By Memorandum Opinion and Order entered on February 4, 2016, the Court denied Baylor's first § 2255 motion. United States v. Baylor, No. 3:11CR64, 2016 WL 455430, at *1-7 (E.D. Va. Feb. 4, 2016); (see ECF Nos. 154, 155.) On June 27, 2016, Baylor filed the instant Successive § 2255 Motion. (ECF No. 170.) On June 30, 2016, the Fourth Circuit granted Baylor permission to file a successive § 2255 motion based on Johnson v. United States, 135 S.Ct. 2551 (2015). (ECF No. 172.) Thereafter, the Government moved to dismiss, arguing that the Successive § 2255 Motion is barred by the relevant statute of limitations. (ECF No. 183.)

         II. Analysis

         A. Baylor's $ 2255 Motion is Untimely

         Under 28 U.S.C. § 2255(f)(1), Baylor was required to file any 28 U.S.C. § 2255 motion within one year after his conviction became final. Accordingly, absent a belated commencement of the limitation period, Baylor's Successive § 2255 Motion is untimely. Baylor contends 28 U.S.C. § 2255(f)(3) entitles him to a belated commencement of the limitation period.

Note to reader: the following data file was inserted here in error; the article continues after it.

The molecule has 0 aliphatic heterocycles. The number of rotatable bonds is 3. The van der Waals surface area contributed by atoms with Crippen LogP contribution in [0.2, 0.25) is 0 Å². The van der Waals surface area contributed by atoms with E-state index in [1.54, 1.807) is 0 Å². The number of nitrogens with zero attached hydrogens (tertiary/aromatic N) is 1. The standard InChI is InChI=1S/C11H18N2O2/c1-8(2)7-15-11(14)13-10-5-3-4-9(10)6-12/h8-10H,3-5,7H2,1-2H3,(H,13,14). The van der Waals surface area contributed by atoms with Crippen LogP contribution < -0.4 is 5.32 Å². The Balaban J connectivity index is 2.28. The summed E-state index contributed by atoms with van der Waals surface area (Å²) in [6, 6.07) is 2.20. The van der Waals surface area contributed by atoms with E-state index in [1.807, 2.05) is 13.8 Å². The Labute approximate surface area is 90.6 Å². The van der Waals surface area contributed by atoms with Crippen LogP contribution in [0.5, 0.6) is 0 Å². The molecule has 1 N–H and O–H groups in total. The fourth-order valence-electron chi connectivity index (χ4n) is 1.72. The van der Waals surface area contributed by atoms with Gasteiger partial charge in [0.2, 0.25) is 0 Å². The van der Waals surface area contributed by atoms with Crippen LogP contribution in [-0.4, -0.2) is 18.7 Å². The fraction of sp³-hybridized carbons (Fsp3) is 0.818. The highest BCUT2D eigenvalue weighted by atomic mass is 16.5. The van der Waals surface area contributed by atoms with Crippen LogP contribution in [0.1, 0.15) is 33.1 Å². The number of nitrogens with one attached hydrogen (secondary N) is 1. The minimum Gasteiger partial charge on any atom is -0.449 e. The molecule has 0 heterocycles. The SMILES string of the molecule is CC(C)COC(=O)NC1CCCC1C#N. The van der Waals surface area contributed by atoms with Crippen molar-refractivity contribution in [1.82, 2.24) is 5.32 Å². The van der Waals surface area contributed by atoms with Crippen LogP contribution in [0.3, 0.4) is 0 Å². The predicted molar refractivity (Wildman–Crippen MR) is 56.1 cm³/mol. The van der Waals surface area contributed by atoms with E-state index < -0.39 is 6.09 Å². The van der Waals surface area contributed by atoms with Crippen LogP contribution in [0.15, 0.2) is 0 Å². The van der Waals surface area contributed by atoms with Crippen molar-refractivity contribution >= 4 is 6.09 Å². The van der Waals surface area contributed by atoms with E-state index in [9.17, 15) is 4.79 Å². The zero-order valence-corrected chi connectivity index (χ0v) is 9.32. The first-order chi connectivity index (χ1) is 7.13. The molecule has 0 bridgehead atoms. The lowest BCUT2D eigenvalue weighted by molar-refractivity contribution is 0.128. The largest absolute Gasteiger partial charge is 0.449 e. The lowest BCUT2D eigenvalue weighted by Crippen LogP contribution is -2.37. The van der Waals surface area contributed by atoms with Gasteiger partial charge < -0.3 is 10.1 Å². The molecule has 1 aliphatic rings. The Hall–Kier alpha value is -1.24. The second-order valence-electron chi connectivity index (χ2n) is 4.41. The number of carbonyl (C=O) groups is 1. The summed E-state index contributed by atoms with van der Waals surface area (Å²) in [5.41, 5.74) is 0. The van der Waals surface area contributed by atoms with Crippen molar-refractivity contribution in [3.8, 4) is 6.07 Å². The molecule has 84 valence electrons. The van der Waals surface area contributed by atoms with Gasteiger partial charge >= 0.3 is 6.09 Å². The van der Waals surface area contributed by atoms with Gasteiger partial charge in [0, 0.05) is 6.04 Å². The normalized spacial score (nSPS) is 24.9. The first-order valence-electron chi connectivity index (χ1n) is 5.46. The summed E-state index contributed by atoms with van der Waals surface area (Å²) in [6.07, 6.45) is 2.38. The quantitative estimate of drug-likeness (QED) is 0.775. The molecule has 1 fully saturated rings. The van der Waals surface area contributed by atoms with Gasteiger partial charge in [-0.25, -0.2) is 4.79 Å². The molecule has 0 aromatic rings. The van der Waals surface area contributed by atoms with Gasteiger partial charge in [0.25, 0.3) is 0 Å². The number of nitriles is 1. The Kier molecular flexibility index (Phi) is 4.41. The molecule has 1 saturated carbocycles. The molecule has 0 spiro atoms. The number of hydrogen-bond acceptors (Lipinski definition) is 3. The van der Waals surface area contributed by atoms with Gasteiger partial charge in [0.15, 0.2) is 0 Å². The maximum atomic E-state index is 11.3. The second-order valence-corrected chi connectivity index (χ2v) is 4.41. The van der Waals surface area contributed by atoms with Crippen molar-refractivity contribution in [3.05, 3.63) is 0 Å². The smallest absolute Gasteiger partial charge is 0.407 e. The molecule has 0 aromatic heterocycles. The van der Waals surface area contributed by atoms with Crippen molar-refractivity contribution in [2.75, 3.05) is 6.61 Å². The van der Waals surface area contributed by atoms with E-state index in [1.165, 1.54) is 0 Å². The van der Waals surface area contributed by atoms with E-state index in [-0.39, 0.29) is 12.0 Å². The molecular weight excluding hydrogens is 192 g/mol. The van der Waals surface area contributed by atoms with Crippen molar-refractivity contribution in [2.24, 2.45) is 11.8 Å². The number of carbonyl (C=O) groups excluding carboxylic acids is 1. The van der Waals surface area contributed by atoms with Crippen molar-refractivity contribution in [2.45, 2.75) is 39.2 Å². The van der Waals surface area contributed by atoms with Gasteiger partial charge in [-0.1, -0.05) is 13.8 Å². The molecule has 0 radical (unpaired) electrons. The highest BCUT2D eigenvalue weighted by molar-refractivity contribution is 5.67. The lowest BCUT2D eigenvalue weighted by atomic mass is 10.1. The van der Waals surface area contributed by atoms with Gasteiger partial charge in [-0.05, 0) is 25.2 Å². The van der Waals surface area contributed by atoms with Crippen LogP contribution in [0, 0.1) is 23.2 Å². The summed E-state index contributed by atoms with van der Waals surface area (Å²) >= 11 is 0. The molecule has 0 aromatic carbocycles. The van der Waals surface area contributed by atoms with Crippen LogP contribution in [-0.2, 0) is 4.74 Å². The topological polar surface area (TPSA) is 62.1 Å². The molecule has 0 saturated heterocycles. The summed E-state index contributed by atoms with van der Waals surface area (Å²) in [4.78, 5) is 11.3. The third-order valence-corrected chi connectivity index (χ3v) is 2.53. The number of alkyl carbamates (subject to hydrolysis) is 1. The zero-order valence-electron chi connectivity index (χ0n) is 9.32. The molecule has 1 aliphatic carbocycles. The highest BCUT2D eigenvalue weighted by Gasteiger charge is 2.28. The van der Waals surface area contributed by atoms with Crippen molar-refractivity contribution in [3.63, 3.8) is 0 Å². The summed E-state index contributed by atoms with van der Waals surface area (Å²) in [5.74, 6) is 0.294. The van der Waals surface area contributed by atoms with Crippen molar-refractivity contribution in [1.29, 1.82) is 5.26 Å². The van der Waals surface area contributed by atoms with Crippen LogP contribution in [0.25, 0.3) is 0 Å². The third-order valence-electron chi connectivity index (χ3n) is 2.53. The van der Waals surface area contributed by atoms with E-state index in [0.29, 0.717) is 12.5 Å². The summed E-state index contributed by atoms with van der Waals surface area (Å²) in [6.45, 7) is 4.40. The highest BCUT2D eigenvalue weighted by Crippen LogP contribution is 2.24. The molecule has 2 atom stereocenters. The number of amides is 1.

To benefit from the limitations period stated in § 2255(f)(3), Baylor "must show: (1) that the Supreme Court recognized a new right; (2) that the right 'has been ... made retroactively applicable to cases on collateral review'; and (3) that he filed his motion within one year of the date on which the Supreme Court recognized the right." United States v. Mathur, 685 F.3d 396, 398 (4th Cir. 2012).

         Baylor asserts that the right recognized in Johnson affords him relief. In Johnson, the Supreme Court held "that imposing an increased sentence under the residual clause of the Armed Career Criminal Act [("ACCA")] violates the Constitution's guarantee of due process." 135 S.Ct. at 2563[2]The Johnson Court declared unconstitutionally vague the residual clause in the ACCA's definition of prior "violent felony," 18 U.S.C. § 924(e)(2)(B)(ii), because the clause encompassed "conduct that presents a serious potential risk of physical injury to another," which had defied clear definition. Id. at 2557-58 (citation omitted). Subsequently, in Welch v. United States, 136 S.Ct. 1257 (2016), the Supreme Court held that "Johnson announced a substantive rule [of law] that has retroactive effect in cases on collateral review." Id. at 1268.